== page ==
Slavery could become compulsory subject
The slave trade and its abolition 200 years ago could become a
compulsory subject in schools, it emerged last week.
The move is being considered as part of a review of diversity within
the National Curriculum ordered by Alan Johnson, the Education
The development was revealed by David Lammy, the Culture Minister, in
a speech highlighting preparations to mark the bicentenary of the
Abolition of the Slave Trade Act next year. Mr. Lammy, MP for Tottenham
and a descendant of slaves, said many people knew little about Britain's
role in slavery.
At most they might have watched Roots, the 1970s television series
based on the Alex Haley novel, or heard of the role played by William
Wilberforce in the abolition of slavery, he said.
Mr. Lammy said that many people were urging the Government to make
the subject a fixed part of the curriculum.This was an "important issue"
and was being considered by the diversity review being carried out for
Mr. Johnson by Keith Ajegbo, a retired secondary school head, said Mr.
The review, which is expected to report early next year, may
recommend that slavery is taught as part of citizenship classes. Mr.
Lammy said many teachers were already bringing the issue into history
lessons, though some felt inhibited because of their lack of knowledge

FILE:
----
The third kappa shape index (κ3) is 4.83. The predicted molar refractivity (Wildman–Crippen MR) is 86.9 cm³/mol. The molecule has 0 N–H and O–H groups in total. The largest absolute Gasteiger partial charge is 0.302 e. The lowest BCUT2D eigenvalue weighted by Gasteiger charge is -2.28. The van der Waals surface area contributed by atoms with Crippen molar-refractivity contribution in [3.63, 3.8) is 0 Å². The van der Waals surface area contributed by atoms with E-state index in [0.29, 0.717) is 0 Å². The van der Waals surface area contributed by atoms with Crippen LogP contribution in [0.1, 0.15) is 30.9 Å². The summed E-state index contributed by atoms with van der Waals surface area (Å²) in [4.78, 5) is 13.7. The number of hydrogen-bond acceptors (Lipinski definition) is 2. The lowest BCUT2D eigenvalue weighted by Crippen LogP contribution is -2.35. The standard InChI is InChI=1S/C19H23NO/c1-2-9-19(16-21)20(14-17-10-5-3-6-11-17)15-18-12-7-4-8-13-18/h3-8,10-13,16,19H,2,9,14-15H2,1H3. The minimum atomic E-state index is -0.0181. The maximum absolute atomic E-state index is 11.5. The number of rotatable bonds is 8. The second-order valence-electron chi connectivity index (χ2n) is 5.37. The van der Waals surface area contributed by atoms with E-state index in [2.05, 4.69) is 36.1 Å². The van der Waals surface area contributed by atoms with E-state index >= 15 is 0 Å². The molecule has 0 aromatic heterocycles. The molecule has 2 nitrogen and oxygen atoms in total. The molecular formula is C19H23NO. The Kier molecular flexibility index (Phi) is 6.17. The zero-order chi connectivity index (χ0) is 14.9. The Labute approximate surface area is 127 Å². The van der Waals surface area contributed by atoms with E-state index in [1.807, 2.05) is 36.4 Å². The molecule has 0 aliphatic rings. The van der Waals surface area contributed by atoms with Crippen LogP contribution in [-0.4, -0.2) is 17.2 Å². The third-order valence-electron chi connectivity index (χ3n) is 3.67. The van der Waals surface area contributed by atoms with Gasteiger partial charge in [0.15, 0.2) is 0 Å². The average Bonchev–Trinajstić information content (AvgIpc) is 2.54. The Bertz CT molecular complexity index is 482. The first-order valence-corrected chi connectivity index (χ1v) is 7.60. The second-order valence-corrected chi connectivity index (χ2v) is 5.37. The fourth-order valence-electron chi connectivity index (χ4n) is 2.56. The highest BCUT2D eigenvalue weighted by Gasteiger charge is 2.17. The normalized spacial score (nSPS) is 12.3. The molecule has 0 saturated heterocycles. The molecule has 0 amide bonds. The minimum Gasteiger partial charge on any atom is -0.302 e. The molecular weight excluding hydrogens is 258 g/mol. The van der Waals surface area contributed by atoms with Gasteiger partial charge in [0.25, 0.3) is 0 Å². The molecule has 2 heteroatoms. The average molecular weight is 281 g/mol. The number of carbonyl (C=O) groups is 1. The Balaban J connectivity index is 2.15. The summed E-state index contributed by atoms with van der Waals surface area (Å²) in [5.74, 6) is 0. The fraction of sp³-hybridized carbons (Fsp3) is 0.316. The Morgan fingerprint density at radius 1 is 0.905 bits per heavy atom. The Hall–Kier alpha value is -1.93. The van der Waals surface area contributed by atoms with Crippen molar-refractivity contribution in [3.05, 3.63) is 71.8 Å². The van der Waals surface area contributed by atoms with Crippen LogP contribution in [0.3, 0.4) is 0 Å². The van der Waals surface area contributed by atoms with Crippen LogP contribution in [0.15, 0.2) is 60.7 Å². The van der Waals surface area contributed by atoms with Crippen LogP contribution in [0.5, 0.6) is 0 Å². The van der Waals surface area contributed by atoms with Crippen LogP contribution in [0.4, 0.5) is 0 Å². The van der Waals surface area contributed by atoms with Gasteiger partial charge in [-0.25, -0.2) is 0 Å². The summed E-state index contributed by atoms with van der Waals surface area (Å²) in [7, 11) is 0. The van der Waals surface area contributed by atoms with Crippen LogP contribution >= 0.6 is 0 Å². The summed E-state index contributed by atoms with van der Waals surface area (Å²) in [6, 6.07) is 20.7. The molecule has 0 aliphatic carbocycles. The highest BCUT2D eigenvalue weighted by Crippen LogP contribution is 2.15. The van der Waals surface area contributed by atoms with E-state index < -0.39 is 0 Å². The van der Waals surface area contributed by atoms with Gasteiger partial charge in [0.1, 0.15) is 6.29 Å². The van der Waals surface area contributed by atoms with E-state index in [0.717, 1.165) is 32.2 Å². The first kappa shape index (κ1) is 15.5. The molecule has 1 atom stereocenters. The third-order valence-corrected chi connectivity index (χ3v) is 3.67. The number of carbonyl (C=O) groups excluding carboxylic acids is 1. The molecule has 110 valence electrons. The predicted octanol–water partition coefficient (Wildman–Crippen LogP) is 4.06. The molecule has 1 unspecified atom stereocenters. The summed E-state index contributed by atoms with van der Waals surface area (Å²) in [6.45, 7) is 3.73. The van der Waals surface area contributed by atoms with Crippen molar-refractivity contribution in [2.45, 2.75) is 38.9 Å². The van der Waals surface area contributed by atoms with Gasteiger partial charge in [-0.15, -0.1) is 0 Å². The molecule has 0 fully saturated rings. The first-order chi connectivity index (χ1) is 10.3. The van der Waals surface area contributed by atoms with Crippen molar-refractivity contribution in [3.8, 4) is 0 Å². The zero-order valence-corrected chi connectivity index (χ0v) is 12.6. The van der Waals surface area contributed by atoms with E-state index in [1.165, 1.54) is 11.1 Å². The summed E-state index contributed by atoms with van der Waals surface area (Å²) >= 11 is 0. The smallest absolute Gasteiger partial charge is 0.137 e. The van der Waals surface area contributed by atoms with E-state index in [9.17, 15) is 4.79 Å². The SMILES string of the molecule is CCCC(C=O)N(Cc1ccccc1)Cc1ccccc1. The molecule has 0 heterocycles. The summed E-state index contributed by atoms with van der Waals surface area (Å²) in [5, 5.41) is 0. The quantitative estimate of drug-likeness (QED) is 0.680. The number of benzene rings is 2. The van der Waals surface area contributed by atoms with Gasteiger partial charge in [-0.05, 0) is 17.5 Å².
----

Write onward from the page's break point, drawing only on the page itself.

of the topic.
As a result, he said, the Government was funding extra educational
resources, and had granted nearly o1 million to the Understanding
Slavery Initiative run by the National Maritime Museum. Mr. Lammy's
comments followed new research by the Mori polling organisation which
showed that just one person in 10 knew about the 1807 abolition of the
slave trade, though one in three had heard of Wilberforce.
The Government said last month that it was considering issuing a
"statement of regret" for the slave trade to coincide with the
However, John Prescott, the Deputy Prime Minister, who is closely
involved with the celebrations because his Hull constituency was once
represented by Wilberforce, has ruled out a formal apology for Britain's
part in slavery.
Commemorations to mark the bicentenary are due to be held on March 25
next year, two centuries to the day after the passage of the bill.The
Royal Mint and the Royal Mail have plans for a special commemorative o2
coin and a set of commemorative stamps and a national service will be
( BBC News)